What’s in the Box: Porcelain garlic, red storage onions, yellow storage onions, red radish, mustard greens, acorn squash, dragons tongue beans, green pepper, aji rico hot pepper (small red), radicchio, sweet peppers, flat Italian parsley, leeks, and broccoli.
What’s going on at the farm: This week brings us into the last quarter of the season. We harvested the rest of our winter squashes this week bringing in butternut, mini butternuts, and acorn squash for curing. Our dragons tongue beans are setting well and they are heavy with beans so plenty of these coming this week. When cooked the purple color will fade out and reveal a lovely yellow bean and you eat the whole pod on these beauties either raw or cooked. Garlic and onions are coming again this week for preparing your favorite dishes and of course they are a staple of cooking for most everything so we like to include these weekly for everyone. This week will be the last of the summer sweet yellow onions. Acorn squash is coming to you this week and are easily baked at 350 for about 45 minutes in the oven, I cook them face down on a cookie sheet or glass pan. Our popular sweet peppers will be distributed in a mixed fashion and we are hoping for some more ripening this week with warmer air coming our way. Our mustard greens this week are ready for fresh salads and they have a sweet and spicy taste that is more mild with some salad dressing or vinegar and oil on it. Our red radishes pair well with it or perhaps some of the peppers and onions for a salad. Sweet and hot peppers are also included again and we like them in our eggs in the morning, or in stir fry or pasta dishes or as toppings on homeade pizza. The Aji Rico pepper is a new spicy pepper this week and it has a very fruity taste and medium spiciness. Fall broccoli is in this week and it is so good and sweet when its fresh and the wether is as cool as its been, don’t wait long to cook up this tasty fall crop. Radicchio is a new crop for you this week and for us in general. In fact it is our first ever crop of radicchio and it is a beautiful tall travisio type with thick crunchy ribs like a romaine. A very nice way to cook these is to leave the tap root on after removing the outer leaves and split them into halves or quarters. You can brush them with olive oil and balsamic vinegar/herbs or use it in salads. It is a bitter green so depending on your taste you may want to add some honey or sugar to your vinegar/oil mix before you roast or grill them. Here is a recipe for roasted radicchio to guide you on this journey.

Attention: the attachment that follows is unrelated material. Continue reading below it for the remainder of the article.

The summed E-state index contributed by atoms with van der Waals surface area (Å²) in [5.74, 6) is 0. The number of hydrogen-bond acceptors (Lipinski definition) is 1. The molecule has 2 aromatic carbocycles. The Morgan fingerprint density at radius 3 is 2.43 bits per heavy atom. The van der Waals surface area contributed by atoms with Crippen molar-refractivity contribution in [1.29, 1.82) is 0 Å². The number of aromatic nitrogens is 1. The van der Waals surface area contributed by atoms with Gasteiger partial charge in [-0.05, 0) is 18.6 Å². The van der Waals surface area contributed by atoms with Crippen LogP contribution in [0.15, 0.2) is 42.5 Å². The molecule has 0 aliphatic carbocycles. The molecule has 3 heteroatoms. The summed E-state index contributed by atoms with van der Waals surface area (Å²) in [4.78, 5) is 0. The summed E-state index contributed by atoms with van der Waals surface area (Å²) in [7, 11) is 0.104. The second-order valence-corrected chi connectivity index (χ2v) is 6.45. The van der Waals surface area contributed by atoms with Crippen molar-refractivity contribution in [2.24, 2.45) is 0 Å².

Our small greenhouse will also be cleaned up of a heavy load of tomato vines soon too as they have been reduced to just a smattering of small fruit here and there. It was a great tomato year but sadly the cycle does end for us in the Midwest this time of year. Frost is only a few short weeks away now and the window is closing on our day length and plant growth rate as the temps dip and daylight slowly shortens and becomes less direct. Our large greenhouse was planted into arugula and salad turnips this week and fields which were harvested of squash last week will be cleaned up and plowed sow we can seed them into cover crops of vetch, and white/red clover this week. Our harvesting, sorting, washing, and packing will continue as we put together these last week of summer boxes before fall equinox next week on September 22nd. Fall is my favorite time of year, and a time to celebrate our hard work and efforts from the harsh daily grind of non-stop long days of hard farm labor for 6 months straight. We really appreciate all the great folks that came out to help us celebrate this harvest season over the weekend. We had a great group of people out and we hope those that could not make it this year will be out to see the farm and celebrate with us next year! Thanks and enjoy the harvest! -Kyle and Alli